Predetermined Deferrals And Payout Periods: If you elect to defer income into non-qualified deferred compensation plans, you must choose how much of your pay will be set aside a year in advance and also choose the future date when it will become accessible—oftentimes years or decades in the future! These plans can offer financial planning advantages, but the compromise is a serious lack of control, flexibility, and liquidity, compared to other types of savings and investments.
Career Timeline Issues: Mandatory retirement. Leadership changes resulting in a “shuffling of the deck.” Lucrative offers at other firms. Executives’ tenure at companies are not always long, and their exit dates may change unexpectedly. As mentioned above, many pieces of your financial puzzle are already time-locked, and a change in employment could significantly disrupt your financial plans.
5. External Pressures And Expectations
When it comes to investing, everyone wrestles with the voices inside their head, even Nobel Prize-Winning Economists. Falling victim to fear and greed cycles is part of human nature, but as discussed above, the swings are magnified by complexity, concentrated positions, leverage, and significant time constraints.
However, in addition to these typical internal decision-making pressures, corporate executives have additional external pressures clouding their investment and financial planning decision-making. They may be mandated to own and hold a certain portion of company stock, and their transactions are often visible to others, both inside and outside the company. Sales, which may be prudent for diversification or goal-funding purposes, may be frowned upon and viewed as a lack of company loyalty.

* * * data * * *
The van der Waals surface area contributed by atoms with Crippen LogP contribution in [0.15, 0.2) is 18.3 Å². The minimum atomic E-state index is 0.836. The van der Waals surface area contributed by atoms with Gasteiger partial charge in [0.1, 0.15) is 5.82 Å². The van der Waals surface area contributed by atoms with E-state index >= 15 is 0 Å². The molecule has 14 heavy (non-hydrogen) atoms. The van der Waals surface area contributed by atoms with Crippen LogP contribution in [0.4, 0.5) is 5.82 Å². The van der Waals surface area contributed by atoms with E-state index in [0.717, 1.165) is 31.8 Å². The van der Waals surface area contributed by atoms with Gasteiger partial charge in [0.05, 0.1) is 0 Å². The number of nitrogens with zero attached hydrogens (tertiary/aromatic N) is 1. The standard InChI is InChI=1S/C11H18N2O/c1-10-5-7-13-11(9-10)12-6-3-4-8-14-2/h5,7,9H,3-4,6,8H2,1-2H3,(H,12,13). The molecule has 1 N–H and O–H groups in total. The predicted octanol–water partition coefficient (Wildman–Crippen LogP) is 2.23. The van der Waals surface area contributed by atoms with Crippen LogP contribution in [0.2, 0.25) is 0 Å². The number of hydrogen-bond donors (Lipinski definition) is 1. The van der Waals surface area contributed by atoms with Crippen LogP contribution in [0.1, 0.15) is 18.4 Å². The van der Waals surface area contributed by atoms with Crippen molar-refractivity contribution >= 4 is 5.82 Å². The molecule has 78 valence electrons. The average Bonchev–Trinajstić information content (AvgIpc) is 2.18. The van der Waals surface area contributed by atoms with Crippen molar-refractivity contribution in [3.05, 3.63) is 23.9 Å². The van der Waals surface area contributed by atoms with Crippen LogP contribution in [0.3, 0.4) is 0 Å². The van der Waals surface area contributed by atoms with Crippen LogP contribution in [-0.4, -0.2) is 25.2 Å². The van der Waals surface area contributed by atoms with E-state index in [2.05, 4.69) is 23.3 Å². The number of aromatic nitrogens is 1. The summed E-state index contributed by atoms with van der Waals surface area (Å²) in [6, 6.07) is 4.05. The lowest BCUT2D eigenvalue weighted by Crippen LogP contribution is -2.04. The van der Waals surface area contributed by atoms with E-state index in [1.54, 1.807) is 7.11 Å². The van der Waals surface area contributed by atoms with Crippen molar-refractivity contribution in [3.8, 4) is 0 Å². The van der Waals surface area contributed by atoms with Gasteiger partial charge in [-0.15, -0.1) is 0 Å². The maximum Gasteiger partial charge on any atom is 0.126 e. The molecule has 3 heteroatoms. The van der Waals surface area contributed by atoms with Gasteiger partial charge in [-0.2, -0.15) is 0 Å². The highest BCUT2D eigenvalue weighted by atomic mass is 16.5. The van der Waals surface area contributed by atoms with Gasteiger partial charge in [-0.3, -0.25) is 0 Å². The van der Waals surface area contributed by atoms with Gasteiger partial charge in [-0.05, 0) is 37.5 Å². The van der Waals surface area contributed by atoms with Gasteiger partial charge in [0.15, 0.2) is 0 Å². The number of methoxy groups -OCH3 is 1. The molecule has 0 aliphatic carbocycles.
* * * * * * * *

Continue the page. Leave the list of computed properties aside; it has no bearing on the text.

Corporate business professionals are expected to be well-dressed, live in certain areas, and drive a high-end vehicle. Their kids are expected to go to the right schools. They show up on the donor “hit list” of charitable organizations and are targeted for specific “ask amounts.” Each of these norms come with a price tag which pressures spending and cash flow decisions that may conflict with their financial planning goals.
A detailed financial plan, painting a vision of the future, including financial projections to calculate amounts needed to fund future goals, and addressing threats to your situation, is a valuable tool in financial decision-making. Creating a plan will give you confidence in your decisions and help you avoid emotional, pressured decision-making.
No Coach, No Game Plan
Like top athletes, high-performing executives have well-educated, experienced coaches they can trust to help with the technical complexities and traps in their financial situation. You face unique financial planning challenges, but you don’t need to be overwhelmed and intimidated by them. I have worked with hundreds of clients, have trained hundreds of financial advisors, and have the experience and expertise to walk you through each aspect of your financial life and help you thoroughly prepare for your future.
Whether you need to get started on your financial game plan or have questions about strategies that may work for you, call us at (952) 926-1659 or email me directly at email@example.com to set up a no-obligation conversation.